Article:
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CBS the best place to get NFL stats

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Recent posts by Barry Jackson

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Posted Jan. 25, 2013 @ 11:53 a.m.

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Posted Oct. 26, 2010 @ 12:12 p.m. ET
By Barry Jackson

Fox gives the most everything on NFL coverage — superslow-motion replay, sideline reporters (unlike CBS), even a pregame comedian. What it does not give us, at least much of, is statistics from other games.

With the proliferation of fantasy football leagues, Fox can no longer justify ignoring NFL stats for most of the day. While CBS runs a scroll with stats throughout game broadcasts, Fox does not, instead serving up only scores in the upper right corner of the screen.

Even at halftime, while CBS displays player stats on its scoreboard panels, Fox does not for most games, opting instead to display stats on a scroll during only one brief segment.

Fox needs to adopt the CBS approach and place scores and stats in a bottom-screen scroll throughout the game broadcasts — not only for fantasy leaguers, but fans who are interested. Until then, Fox's NFL coverage won't measure up to CBS'.



• Networks often tend to copy each other, even on bad ideas. Some CBS production teams, regrettably, have gone to the behind-the-kicker angle on long field goals. Viewers watching on small TVs, or far from the TV in sports bars, must squint and struggle to see if the kick is good. That rarely was an issue with the traditional behind-the-goal-post perspective.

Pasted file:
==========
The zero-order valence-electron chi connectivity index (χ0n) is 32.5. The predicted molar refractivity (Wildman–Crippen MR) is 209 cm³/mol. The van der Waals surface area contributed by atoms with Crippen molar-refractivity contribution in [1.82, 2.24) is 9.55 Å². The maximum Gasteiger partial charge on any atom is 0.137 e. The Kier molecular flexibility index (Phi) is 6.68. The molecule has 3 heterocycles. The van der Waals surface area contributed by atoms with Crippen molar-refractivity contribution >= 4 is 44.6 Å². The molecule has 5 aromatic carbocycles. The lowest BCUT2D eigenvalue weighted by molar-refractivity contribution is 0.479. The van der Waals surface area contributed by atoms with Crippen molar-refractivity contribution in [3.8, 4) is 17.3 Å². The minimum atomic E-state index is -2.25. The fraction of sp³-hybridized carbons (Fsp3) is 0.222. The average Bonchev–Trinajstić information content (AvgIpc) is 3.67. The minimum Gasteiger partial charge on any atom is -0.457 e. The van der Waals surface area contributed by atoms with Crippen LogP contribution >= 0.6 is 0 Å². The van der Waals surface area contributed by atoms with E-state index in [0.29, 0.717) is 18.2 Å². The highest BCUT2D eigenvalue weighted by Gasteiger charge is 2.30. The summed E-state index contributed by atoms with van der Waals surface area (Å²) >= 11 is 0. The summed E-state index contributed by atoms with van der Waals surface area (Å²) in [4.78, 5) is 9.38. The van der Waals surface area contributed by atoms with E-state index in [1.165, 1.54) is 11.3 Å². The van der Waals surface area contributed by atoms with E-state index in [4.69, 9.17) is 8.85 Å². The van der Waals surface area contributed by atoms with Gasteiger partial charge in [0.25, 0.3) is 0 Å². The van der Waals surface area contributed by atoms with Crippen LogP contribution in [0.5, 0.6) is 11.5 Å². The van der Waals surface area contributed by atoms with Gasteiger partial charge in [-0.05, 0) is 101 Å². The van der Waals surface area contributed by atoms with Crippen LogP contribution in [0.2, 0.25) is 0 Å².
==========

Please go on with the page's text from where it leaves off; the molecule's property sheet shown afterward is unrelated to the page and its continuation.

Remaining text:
• It was ironic that NBC's Rodney Harrison — who was fined more than $200,000 in his career and twice was voted the NFL's dirtiest player — called for suspensions for defensive players who make hits to the head. But good for ­Harrison for saying something. The best points on the issue were made by Fox's Howie Long and CBS' Dan Marino, who said quarterbacks deserve some blame for leaving receivers in jeopardy by throwing crossing routes in zone coverage.

• CBS, which has been bringing in players as guest analysts during their bye weeks, made a wise choice in Week Seven with the Jets' Kris Jenkins, whose candor was refreshing. On complaints about increased discipline on hits to the head, he said, "I'm tired of guys crying and complaining. They're complaining because now their job is going to be harder."

• Predictably, CBS' Bill Cowher came across as a sympathetic interviewer in his chat with his former player, Ben ­Roethlisberger. No Mike Wallace-type questioning here. At least Boomer ­Esiason brought a skeptical take to the segment, saying, "The fact he said there is no truth to the allegations, I have a problem with that. Why would you accept the [NFL punishment] and counseling" if you didn't do anything wrong?

• Nobody offers more creative pregame segments than ESPN's "NFL Countdown." After learning that the Chiefs are using port-o-potty drills to improve the reaction time of their running backs on quick pass plays, ESPN's Cris Carter, Keyshawn Johnson and Tim ­Hasselbeck borrowed a port-o-potty and ventured outside ESPN's studio to show viewers how it works. (Just as the ball is thrown, someone opens the door to the port-o-potty, giving the receiver precious little time to catch it.)


Barry Jackson covers sports media for the Miami Herald.

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